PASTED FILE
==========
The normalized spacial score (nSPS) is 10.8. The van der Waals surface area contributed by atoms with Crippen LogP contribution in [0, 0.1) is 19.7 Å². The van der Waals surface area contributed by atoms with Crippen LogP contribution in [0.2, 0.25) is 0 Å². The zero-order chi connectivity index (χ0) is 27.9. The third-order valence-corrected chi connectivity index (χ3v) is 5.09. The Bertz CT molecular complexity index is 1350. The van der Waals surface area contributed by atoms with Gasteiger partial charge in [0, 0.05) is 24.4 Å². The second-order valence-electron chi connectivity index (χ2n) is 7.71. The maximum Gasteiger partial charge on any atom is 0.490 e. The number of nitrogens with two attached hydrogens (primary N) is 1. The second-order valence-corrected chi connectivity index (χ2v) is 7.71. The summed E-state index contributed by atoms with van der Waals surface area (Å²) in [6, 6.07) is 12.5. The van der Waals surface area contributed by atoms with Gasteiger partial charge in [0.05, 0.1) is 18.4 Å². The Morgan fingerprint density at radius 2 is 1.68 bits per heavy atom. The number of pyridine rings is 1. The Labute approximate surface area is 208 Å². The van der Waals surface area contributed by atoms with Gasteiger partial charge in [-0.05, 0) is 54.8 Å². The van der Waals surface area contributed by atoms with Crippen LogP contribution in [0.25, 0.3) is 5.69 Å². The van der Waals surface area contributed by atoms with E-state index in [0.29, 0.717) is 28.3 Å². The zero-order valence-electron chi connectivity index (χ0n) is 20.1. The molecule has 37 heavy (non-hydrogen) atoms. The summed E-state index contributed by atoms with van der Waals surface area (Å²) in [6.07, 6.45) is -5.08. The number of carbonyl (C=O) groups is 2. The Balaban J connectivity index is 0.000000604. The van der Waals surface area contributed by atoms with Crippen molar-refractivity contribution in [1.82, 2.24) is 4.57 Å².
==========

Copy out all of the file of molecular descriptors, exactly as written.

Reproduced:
The normalized spacial score (nSPS) is 10.8. The van der Waals surface area contributed by atoms with Crippen LogP contribution in [0, 0.1) is 19.7 Å². The van der Waals surface area contributed by atoms with Crippen LogP contribution in [0.2, 0.25) is 0 Å². The zero-order chi connectivity index (χ0) is 27.9. The third-order valence-corrected chi connectivity index (χ3v) is 5.09. The Bertz CT molecular complexity index is 1350. The van der Waals surface area contributed by atoms with Gasteiger partial charge in [0, 0.05) is 24.4 Å². The second-order valence-electron chi connectivity index (χ2n) is 7.71. The maximum Gasteiger partial charge on any atom is 0.490 e. The number of nitrogens with two attached hydrogens (primary N) is 1. The second-order valence-corrected chi connectivity index (χ2v) is 7.71. The summed E-state index contributed by atoms with van der Waals surface area (Å²) in [6, 6.07) is 12.5. The van der Waals surface area contributed by atoms with Gasteiger partial charge in [0.05, 0.1) is 18.4 Å². The Morgan fingerprint density at radius 2 is 1.68 bits per heavy atom. The number of pyridine rings is 1. The Labute approximate surface area is 208 Å². The van der Waals surface area contributed by atoms with Gasteiger partial charge in [-0.05, 0) is 54.8 Å². The van der Waals surface area contributed by atoms with Crippen LogP contribution in [0.25, 0.3) is 5.69 Å². The van der Waals surface area contributed by atoms with E-state index in [0.29, 0.717) is 28.3 Å². The zero-order valence-electron chi connectivity index (χ0n) is 20.1. The molecule has 37 heavy (non-hydrogen) atoms. The summed E-state index contributed by atoms with van der Waals surface area (Å²) in [6.07, 6.45) is -5.08. The number of carbonyl (C=O) groups is 2. The Balaban J connectivity index is 0.000000604. The van der Waals surface area contributed by atoms with Crippen molar-refractivity contribution in [1.82, 2.24) is 4.57 Å².